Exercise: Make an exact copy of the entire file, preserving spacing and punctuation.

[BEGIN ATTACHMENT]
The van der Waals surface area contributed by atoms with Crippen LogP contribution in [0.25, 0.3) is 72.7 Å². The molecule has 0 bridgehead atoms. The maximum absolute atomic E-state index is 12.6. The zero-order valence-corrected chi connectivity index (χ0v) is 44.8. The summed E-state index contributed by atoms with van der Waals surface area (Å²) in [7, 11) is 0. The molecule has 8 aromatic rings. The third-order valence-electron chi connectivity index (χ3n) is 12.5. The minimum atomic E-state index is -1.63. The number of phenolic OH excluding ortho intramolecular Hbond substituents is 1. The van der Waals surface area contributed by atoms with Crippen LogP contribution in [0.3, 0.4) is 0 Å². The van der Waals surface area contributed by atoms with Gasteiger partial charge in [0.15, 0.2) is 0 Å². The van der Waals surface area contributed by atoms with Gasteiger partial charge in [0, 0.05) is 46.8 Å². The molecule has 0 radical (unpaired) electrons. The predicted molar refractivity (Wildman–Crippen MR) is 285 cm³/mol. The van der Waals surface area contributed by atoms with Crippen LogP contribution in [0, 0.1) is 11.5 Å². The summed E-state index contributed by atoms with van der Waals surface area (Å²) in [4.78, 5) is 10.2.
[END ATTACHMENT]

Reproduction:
The van der Waals surface area contributed by atoms with Crippen LogP contribution in [0.25, 0.3) is 72.7 Å². The molecule has 0 bridgehead atoms. The maximum absolute atomic E-state index is 12.6. The zero-order valence-corrected chi connectivity index (χ0v) is 44.8. The summed E-state index contributed by atoms with van der Waals surface area (Å²) in [7, 11) is 0. The molecule has 8 aromatic rings. The third-order valence-electron chi connectivity index (χ3n) is 12.5. The minimum atomic E-state index is -1.63. The number of phenolic OH excluding ortho intramolecular Hbond substituents is 1. The van der Waals surface area contributed by atoms with Crippen LogP contribution in [0.3, 0.4) is 0 Å². The van der Waals surface area contributed by atoms with Gasteiger partial charge in [0.15, 0.2) is 0 Å². The van der Waals surface area contributed by atoms with Gasteiger partial charge in [0, 0.05) is 46.8 Å². The molecule has 0 radical (unpaired) electrons. The predicted molar refractivity (Wildman–Crippen MR) is 285 cm³/mol. The van der Waals surface area contributed by atoms with Crippen LogP contribution in [0, 0.1) is 11.5 Å². The summed E-state index contributed by atoms with van der Waals surface area (Å²) in [4.78, 5) is 10.2.